somewhat larger than the oxidation products of sulfur dioxide (Kellogg et al. 1972). If so, sea-salt sulfate particles should be less important toxicologically, because they will tend to settle out of the atmosphere more quickly and will not penetrate as deeply into the respiratory tract. Almost all the sulfur oxide emitted from the stationary combustion of fossil fuels is in the form of the dioxide, but about 2–5 percent is directly released as sulfuric acid.

Fossil fuels used in automobiles generally contain relatively small amounts of sulfur and are thus insignificant as sulfur dioxide sources. However, the advent of catalytic converters will result in the oxidation of gasoline to sulfuric acid which will be released in the exhaust. This could conceivably lead to a considerable ground level of sulfuric acid, particularly in heavily traveled city streets which are often poorly ventilated. This potential problem requires careful consideration before mandating the use of catalytic converters (USEPA 1975).

A number of authors have assessed the total atmospheric sulfur balance, including sources, atmospheric residence time, and eventual sinks. At present, these are estimates, inasmuch as important pertinent information is lacking (Hill 1973). Of particular relevance to the problem of sulfur oxide control is the extent to which natural and man-made sources contribute to airborne sulfur dioxide and sulfate concentrations in the United States. It appears that the bulk of airborne sulfur dioxide and sulfate in industrialized and heavily populated areas, such as the northeastern United States, is derived from fossil-fuel combustion (Altshuller 1973). However, further refinement of the data is necessary.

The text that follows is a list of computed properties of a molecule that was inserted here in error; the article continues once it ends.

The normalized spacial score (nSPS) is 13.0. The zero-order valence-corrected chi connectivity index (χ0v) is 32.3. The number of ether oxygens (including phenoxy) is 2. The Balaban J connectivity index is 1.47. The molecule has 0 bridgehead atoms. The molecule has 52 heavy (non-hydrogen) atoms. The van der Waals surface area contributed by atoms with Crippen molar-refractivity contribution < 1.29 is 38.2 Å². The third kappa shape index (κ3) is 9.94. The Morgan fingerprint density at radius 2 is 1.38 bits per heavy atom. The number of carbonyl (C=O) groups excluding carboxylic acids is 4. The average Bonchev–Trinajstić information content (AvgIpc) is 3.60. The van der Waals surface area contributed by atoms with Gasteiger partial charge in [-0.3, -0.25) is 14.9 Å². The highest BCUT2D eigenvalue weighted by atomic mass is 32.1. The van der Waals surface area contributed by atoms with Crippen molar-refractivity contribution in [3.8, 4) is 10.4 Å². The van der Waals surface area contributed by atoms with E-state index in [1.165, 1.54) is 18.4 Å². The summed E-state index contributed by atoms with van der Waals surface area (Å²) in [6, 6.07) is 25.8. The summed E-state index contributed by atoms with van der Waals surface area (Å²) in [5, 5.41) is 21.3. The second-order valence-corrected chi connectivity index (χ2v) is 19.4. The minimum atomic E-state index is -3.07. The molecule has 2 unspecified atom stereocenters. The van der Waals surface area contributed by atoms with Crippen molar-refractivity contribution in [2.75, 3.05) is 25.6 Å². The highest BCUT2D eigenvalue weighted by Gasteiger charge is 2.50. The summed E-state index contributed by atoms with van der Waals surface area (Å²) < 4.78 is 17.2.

The atmospheric residence times of the various sulfur oxides are not precisely known. Estimates range from hours to weeks for sulfur dioxide and longer for fine particulate sulfates. Residence time depends on such factors as rainfall, windspeed, and temperature. It should be noted that climatologic conditions affect the deposition of gaseous sulfur dioxide



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